St Lucia Spirituality Group
Newsletter January 2023
Our December newsletter reflected on the growth of our group and our activities over the last fifteen months. Now, as we look forward, it is worthwhile considering why we engage in these activities.
On our Facebook page we rely on Anthony de Mello’s definition of spirituality to mean waking up. “An awakened person no longer marches to the drums of society, a person who dances to the tune of the music that springs up from within. Awareness means to watch, to observe, to understand, to wake up.” To be free.
A recent Christmas reflection by John Shelby Spong on Jesus illustrates these characteristics:
- “He possessed the courage to be who he was. He is described in terms that portray him as an incredibly free man.”
- “Jesus seems to have had no internal needs that drove him to prove himself – no anxieties that centered his attention on himself. He rather appears to have had an uncanny capacity to give his life away.”
- “Freedom is always scary. People seek security in rules that curb freedom. So, his enemies conspired to remove him and his threat to them ……. he found in himself the freedom to give his life away and to do so quite deliberately.”
- “Christmas stories year after year for one purpose only: to worship the Lord of life who still sets us free and who calls us to live, to love and to be all that we can be.”
These brief quotes illustrate our objectives, particularly the last: “to be all that we can be”
within the context of our faith tradition. We encourage our readers and supporters to wake up; to be spiritual seekers; to ask questions about their faith; to seek answers through research, discussion and prayer; and thereby to continually grow in their faith. The full text of Spong’s reflection can be found here
If you are interested in pursuing some of these ideas further, an updated and revised version of de Mello’s book, Awareness, is now available as Stop Fixing Yourself: Wake Up, All is Well, available at book depository.com and as a Kindle version at amazon.com.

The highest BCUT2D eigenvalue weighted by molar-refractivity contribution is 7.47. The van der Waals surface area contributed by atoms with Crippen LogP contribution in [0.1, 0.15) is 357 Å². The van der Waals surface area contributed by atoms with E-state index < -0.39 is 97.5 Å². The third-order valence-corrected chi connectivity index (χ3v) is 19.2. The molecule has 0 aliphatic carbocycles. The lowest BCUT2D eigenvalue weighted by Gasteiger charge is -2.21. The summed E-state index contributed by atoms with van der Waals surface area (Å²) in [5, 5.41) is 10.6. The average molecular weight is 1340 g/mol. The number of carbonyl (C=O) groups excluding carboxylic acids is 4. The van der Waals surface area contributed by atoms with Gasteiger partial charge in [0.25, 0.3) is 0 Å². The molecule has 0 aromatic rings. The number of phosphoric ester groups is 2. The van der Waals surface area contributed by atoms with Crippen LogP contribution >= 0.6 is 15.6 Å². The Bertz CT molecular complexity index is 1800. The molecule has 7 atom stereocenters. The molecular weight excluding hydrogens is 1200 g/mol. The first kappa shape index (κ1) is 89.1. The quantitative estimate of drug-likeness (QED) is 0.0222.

For a comprehensive examination of Jesus as a man, the Spanish biblical scholar José Pagola’s book Jesus: An Historical Approximation is a worthy investment. He addresses basic questions about who Jesus was; how he understood his life; what was the originality of his message; how the vision of the Kingdom of God centred his life; and why he was executed and who intervened in the process. Available at bookdepository.com and at amazon.com.
Butterfly Series – Next Meeting
Our next meeting will contribute to our overall objectives by exploring some of the characteristics of an adult faith journey. This journey involves the shedding of childish beliefs and actions and replacing them with an adult faith. Through our pre-reading for this episode of the Butterfly series, we will put the spotlight on the difference between a childish faith and an adult faith. We will examine issues such as dependency, the ego, evolution through experience, expansion of one’s worldview and the importance of community.
We hope you can join us. If you would like a copy of our discussion paper, simply email us. It is also available on our Facebook page. There is no obligation to join our meeting.
Our Episode 15 meeting will be held on Zoom at 6:00pm AEST on Monday 13 February 2023. To register your attendance, please email John at firstname.lastname@example.org.
If you are concerned about your ability to participate in these zoom meetings, we can accommodate you by simply allowing you to listen. Just let us know.
Our Newsletters & Facebook Page
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We invite you to find our Facebook group by clicking on this link, it will take you to our page where you will be able to apply to join.
John Scoble and Robert van Mourik
“… to worship the Lord of life…”
I have difficulties with the word “worship”.
More explanation of your thinking please.
OK, my inquisitorial friend, the word “worship” conjures up unproductively for me images of people bowing down before idols. And contemporary Church services of “worship” when prayers and hymns adoringly address a divine personage and a resurrected Christ.
I prefer that we might profess to simply worship life (in the beauty of holiness), and in that regard I am always drawn back to Micah 6:8.
Thank you Tim for mentioning Micah 6:8.
It has been one of my favourites since I discovered it about 50 years ago.
I guess it’s a little ironic, that the most concise summary of Christianity should be found in the Old Testament.